Former Marr RFC prop lands lengthy ban for steroid use

Picture: Getty
Picture: Getty
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The SRU has welcomed a ban handed out to a BT Premiership player as evidence that its increased activity with the UK Anti-Doping Agency and “intelligence-based” strategy is working to root out drugs cheats.

Andrew Acton, a 22-year-old prop who was playing for top-flight Ayrshire club Marr RFC, has been suspended for three years and nine months after an out-of-competition positive test for stanozolol, a synthethic steroid, in August.

Acton was immediately suspended by Marr, who are currently bottom of the Premiership, when the provisional test became known on the eve of the current season and the player has since left the club.

The South African, who joined Marr in 2016, is the fourth player within Scottish rugby to have returned a positive result after over 2,000 tests in association with UKAD since the 2009/10 season.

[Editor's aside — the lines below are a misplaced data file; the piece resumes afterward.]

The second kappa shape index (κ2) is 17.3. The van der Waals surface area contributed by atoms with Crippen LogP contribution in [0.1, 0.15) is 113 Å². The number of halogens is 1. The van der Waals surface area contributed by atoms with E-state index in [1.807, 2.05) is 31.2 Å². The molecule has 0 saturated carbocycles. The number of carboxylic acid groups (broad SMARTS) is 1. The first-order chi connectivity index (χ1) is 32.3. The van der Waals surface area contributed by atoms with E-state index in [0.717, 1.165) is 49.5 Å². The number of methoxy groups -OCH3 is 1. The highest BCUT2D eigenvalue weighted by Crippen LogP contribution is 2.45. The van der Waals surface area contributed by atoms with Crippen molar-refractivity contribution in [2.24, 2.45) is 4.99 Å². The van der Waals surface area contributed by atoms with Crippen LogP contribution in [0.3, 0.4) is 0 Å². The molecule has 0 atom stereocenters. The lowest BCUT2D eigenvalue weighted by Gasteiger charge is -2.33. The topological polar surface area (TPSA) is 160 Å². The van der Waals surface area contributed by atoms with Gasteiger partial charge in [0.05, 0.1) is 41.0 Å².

The most high-profile case is that of former Scotland Under-20 player Sam Chalmers, the son of Grand Slam hero Craig, who was banned for two years in 2013, also for steroids use.

An SRU statement read: “Scottish Rugby is fully committed to the fight against doping to protect the integrity of the game.

“As a governing body, we have an extensive education programme for players, at all levels, on the consequences of taking banned substances, from both a health and sporting perspective.

“This season Scottish Rugby has upweighted its activity with UK Anti-Doping to generate more intelligence led tests in and out of competition, for professional and club players alike.

“We welcome Andrew Acton’s ban as it serves as a timely reminder to all players that they have a responsibility to adhere to the anti-doping code and the use of banned substances has no place in our game.”

Marr RFC president Kevin Quinn said: “We are very disappointed that a young player has compromised his rugby career by taking a banned substance.

“Marr fully supports the SRU’s work providing guidance to players aimed at keeping the sport clean.”